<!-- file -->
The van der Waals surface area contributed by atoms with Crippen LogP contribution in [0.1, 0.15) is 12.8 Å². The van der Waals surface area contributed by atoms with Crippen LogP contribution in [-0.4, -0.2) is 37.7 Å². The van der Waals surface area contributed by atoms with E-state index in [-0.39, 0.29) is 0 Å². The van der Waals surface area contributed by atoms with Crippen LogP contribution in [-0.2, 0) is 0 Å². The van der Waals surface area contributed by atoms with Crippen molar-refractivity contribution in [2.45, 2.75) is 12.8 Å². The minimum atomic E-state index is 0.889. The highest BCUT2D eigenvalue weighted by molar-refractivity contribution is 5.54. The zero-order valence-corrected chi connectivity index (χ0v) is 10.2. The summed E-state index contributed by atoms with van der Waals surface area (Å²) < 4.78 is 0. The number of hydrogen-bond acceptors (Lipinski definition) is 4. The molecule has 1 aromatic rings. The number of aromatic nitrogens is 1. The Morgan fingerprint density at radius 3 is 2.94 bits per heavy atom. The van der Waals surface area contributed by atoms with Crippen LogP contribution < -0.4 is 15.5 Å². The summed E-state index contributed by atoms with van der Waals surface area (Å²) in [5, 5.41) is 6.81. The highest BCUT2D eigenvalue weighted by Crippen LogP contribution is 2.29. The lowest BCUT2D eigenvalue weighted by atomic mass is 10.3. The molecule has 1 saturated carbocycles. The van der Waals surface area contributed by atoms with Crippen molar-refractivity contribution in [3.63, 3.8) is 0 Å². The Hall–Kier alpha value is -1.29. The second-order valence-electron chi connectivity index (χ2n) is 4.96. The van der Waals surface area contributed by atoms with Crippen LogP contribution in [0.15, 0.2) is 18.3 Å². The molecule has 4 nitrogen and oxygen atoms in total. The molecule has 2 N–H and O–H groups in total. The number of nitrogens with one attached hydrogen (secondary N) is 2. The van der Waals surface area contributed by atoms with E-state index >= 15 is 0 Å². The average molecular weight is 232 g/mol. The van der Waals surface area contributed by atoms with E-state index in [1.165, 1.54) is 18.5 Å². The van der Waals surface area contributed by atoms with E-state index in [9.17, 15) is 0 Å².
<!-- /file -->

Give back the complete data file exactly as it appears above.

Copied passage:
The van der Waals surface area contributed by atoms with Crippen LogP contribution in [0.1, 0.15) is 12.8 Å². The van der Waals surface area contributed by atoms with Crippen LogP contribution in [-0.4, -0.2) is 37.7 Å². The van der Waals surface area contributed by atoms with E-state index in [-0.39, 0.29) is 0 Å². The van der Waals surface area contributed by atoms with Crippen LogP contribution in [-0.2, 0) is 0 Å². The van der Waals surface area contributed by atoms with Crippen molar-refractivity contribution in [2.45, 2.75) is 12.8 Å². The minimum atomic E-state index is 0.889. The highest BCUT2D eigenvalue weighted by molar-refractivity contribution is 5.54. The zero-order valence-corrected chi connectivity index (χ0v) is 10.2. The summed E-state index contributed by atoms with van der Waals surface area (Å²) < 4.78 is 0. The number of hydrogen-bond acceptors (Lipinski definition) is 4. The molecule has 1 aromatic rings. The number of aromatic nitrogens is 1. The Morgan fingerprint density at radius 3 is 2.94 bits per heavy atom. The van der Waals surface area contributed by atoms with Crippen LogP contribution < -0.4 is 15.5 Å². The summed E-state index contributed by atoms with van der Waals surface area (Å²) in [5, 5.41) is 6.81. The highest BCUT2D eigenvalue weighted by Crippen LogP contribution is 2.29. The lowest BCUT2D eigenvalue weighted by atomic mass is 10.3. The molecule has 1 saturated carbocycles. The van der Waals surface area contributed by atoms with Crippen molar-refractivity contribution in [3.63, 3.8) is 0 Å². The Hall–Kier alpha value is -1.29. The second-order valence-electron chi connectivity index (χ2n) is 4.96. The van der Waals surface area contributed by atoms with Crippen LogP contribution in [0.15, 0.2) is 18.3 Å². The molecule has 4 nitrogen and oxygen atoms in total. The molecule has 2 N–H and O–H groups in total. The number of nitrogens with one attached hydrogen (secondary N) is 2. The van der Waals surface area contributed by atoms with E-state index >= 15 is 0 Å². The average molecular weight is 232 g/mol. The van der Waals surface area contributed by atoms with E-state index in [1.165, 1.54) is 18.5 Å². The van der Waals surface area contributed by atoms with E-state index in [9.17, 15) is 0 Å².